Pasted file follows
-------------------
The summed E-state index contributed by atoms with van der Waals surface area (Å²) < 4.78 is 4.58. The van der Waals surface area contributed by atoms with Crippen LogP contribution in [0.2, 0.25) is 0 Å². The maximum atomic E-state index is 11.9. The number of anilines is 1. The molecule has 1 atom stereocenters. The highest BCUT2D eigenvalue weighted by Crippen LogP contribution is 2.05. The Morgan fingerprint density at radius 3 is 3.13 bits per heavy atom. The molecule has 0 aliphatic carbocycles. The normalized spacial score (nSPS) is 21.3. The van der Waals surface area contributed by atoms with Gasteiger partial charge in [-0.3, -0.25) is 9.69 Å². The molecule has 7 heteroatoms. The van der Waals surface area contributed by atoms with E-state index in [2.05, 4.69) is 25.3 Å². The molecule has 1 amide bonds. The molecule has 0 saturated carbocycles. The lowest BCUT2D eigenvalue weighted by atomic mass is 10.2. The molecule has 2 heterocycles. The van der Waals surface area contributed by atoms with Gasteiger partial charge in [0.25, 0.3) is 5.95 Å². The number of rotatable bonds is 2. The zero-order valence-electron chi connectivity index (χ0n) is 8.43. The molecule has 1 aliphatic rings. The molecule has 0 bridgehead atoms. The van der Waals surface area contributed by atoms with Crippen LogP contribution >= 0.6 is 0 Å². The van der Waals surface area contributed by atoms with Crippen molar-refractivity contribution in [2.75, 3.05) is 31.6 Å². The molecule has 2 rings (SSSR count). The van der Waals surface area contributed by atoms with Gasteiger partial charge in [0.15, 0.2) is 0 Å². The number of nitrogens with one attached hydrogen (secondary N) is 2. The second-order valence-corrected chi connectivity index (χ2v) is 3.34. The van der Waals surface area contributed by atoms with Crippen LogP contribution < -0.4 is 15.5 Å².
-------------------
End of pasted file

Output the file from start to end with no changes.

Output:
The summed E-state index contributed by atoms with van der Waals surface area (Å²) < 4.78 is 4.58. The van der Waals surface area contributed by atoms with Crippen LogP contribution in [0.2, 0.25) is 0 Å². The maximum atomic E-state index is 11.9. The number of anilines is 1. The molecule has 1 atom stereocenters. The highest BCUT2D eigenvalue weighted by Crippen LogP contribution is 2.05. The Morgan fingerprint density at radius 3 is 3.13 bits per heavy atom. The molecule has 0 aliphatic carbocycles. The normalized spacial score (nSPS) is 21.3. The van der Waals surface area contributed by atoms with Gasteiger partial charge in [-0.3, -0.25) is 9.69 Å². The molecule has 7 heteroatoms. The van der Waals surface area contributed by atoms with E-state index in [2.05, 4.69) is 25.3 Å². The molecule has 1 amide bonds. The molecule has 0 saturated carbocycles. The lowest BCUT2D eigenvalue weighted by atomic mass is 10.2. The molecule has 2 heterocycles. The van der Waals surface area contributed by atoms with Gasteiger partial charge in [0.25, 0.3) is 5.95 Å². The number of rotatable bonds is 2. The zero-order valence-electron chi connectivity index (χ0n) is 8.43. The molecule has 1 aliphatic rings. The molecule has 0 bridgehead atoms. The van der Waals surface area contributed by atoms with Crippen LogP contribution >= 0.6 is 0 Å². The van der Waals surface area contributed by atoms with Crippen molar-refractivity contribution in [2.75, 3.05) is 31.6 Å². The molecule has 2 rings (SSSR count). The van der Waals surface area contributed by atoms with Gasteiger partial charge in [0.15, 0.2) is 0 Å². The number of nitrogens with one attached hydrogen (secondary N) is 2. The second-order valence-corrected chi connectivity index (χ2v) is 3.34. The van der Waals surface area contributed by atoms with Crippen LogP contribution < -0.4 is 15.5 Å².